A perfectly imperfect person!
This is a story about the girl who was always striving to be perfect, until she learnt to become the women that was real. As I look back over my life I am reminded of:
- The perfect child, who was seen but never heard.
- The girl in class, who was afraid to raise her hand for fear of getting the answer wrong.
- The undergraduate, who after leaving a promising career was determined that she needed to get a 2:1 or above and pushed herself hard, to prove she could.
- The student, who worked through the night for days leading up to the deadline of her dissertation, re-editing time and time again because it had to be ‘just right’.
- The master’s student, who despite holding down a demanding job, playing house and trying to put together a broken relationship still wouldn’t defer by a year, because she had to keep it all together. If she couldn’t do or be everything to everyone, she’d failed.
- The partner, who turned into the perfect domestic goddess because she thought that was who he wanted her to be.
- The manager, who spent long, lonely nights in the office, particularly before a holiday, finishing off because she had to leave everything just so. Delegating but retaining control over the output for fear that someone wouldn’t deliver to her high standards.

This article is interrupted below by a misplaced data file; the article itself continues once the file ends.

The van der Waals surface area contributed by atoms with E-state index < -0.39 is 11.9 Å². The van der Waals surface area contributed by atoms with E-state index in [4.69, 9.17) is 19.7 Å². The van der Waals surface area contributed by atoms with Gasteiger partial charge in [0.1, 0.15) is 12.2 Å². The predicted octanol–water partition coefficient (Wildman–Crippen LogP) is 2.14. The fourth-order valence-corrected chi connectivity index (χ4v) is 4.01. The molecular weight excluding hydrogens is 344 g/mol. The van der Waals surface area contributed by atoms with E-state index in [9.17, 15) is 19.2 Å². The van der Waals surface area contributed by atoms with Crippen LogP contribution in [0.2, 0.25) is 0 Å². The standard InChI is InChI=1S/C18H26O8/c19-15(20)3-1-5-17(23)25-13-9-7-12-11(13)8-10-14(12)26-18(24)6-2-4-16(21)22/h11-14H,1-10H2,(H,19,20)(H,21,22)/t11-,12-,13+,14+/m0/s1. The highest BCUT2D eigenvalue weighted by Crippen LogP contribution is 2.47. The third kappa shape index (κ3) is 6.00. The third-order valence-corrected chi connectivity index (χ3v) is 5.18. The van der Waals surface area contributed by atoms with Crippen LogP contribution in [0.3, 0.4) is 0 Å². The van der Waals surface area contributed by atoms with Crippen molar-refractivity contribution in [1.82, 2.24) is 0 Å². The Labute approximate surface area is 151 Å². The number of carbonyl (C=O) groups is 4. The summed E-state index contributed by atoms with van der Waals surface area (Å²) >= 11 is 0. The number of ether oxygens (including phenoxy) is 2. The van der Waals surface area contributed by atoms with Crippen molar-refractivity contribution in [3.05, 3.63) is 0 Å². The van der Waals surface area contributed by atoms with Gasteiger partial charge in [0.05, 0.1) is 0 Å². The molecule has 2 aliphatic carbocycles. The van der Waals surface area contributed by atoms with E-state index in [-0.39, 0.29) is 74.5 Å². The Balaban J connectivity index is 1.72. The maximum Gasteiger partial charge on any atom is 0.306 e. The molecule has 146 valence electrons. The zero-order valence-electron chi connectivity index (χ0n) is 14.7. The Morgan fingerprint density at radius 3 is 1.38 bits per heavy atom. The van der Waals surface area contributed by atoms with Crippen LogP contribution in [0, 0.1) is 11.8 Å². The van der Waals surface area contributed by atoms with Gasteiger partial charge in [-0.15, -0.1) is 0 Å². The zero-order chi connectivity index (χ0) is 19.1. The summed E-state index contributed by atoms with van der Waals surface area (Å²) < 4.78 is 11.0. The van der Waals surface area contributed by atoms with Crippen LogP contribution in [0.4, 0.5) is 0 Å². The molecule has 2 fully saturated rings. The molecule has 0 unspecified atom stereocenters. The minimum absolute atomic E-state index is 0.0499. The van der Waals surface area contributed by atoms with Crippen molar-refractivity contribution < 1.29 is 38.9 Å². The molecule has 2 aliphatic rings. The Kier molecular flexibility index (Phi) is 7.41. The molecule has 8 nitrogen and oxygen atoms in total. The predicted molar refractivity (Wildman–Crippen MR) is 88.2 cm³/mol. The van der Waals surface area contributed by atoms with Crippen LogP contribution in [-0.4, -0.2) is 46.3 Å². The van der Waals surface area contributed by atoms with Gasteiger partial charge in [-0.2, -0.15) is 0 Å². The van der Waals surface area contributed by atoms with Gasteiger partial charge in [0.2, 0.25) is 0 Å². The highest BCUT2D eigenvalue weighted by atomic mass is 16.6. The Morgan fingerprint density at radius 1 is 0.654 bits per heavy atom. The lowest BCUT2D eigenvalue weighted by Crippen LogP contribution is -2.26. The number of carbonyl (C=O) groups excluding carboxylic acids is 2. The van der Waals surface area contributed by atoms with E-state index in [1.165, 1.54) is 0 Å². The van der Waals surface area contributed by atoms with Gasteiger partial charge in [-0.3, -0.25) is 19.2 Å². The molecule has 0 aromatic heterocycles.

- The leader, who had a vision, yet walked the path alone.
In 2015, Sanctuary surveyed 1,064 women and found: ‘7/10 women in the UK feel under pressure to be the ‘perfect woman’.
I did feel the pressure to prove myself, prove my worth, be successful, and have it all. Driven by fear; fear of being found out, of being revealed as a fraud, of not being good enough.
There were benefits. It gave me a sense of control and presented the image to the world that I had it all together. Ultimately though, my drive for perfectionism cost me. It cost me time off work with stress because I couldn’t cope with everything. It cost me my relationship, because I didn’t dare show who I really was with all my insecurities and imperfections. It cost me my sense of self.
It also took me years to realise that in my drive to be the perfect version of myself, I was not only causing myself a lot of pain and suffering, but I was in fact failing. An enlightening leadership retreat pointed out to me that in my quest to be perfect, I was failing to live authentically and I was failing as a leader. In trying to earn the recognition and respect I craved, I lost my power.
Things needed to change. The costs were just too great. So I’m trying a new strategy:
- 8/10 is my new perfect and good is good enough.
- I try to do less and be more. To be more present, to be more playful, to be more real and ultimately to be enough.
- I’m learning to accept me.
I still dip my toe into the waters of perfectionism especially when I feel out of control, but I recognise it now and I’m working on it. Working on becoming myself - to risk myself more, to say no, to trust myself, to let go of control, to show my vulnerability, to ask for what I need, to speak up and to own my voice. In the process I’m learning who I am.
Am I perfect at it? You bet I’m not. I fall many times, but I get back up, brush myself off and keep trying. It’s the only way to be free.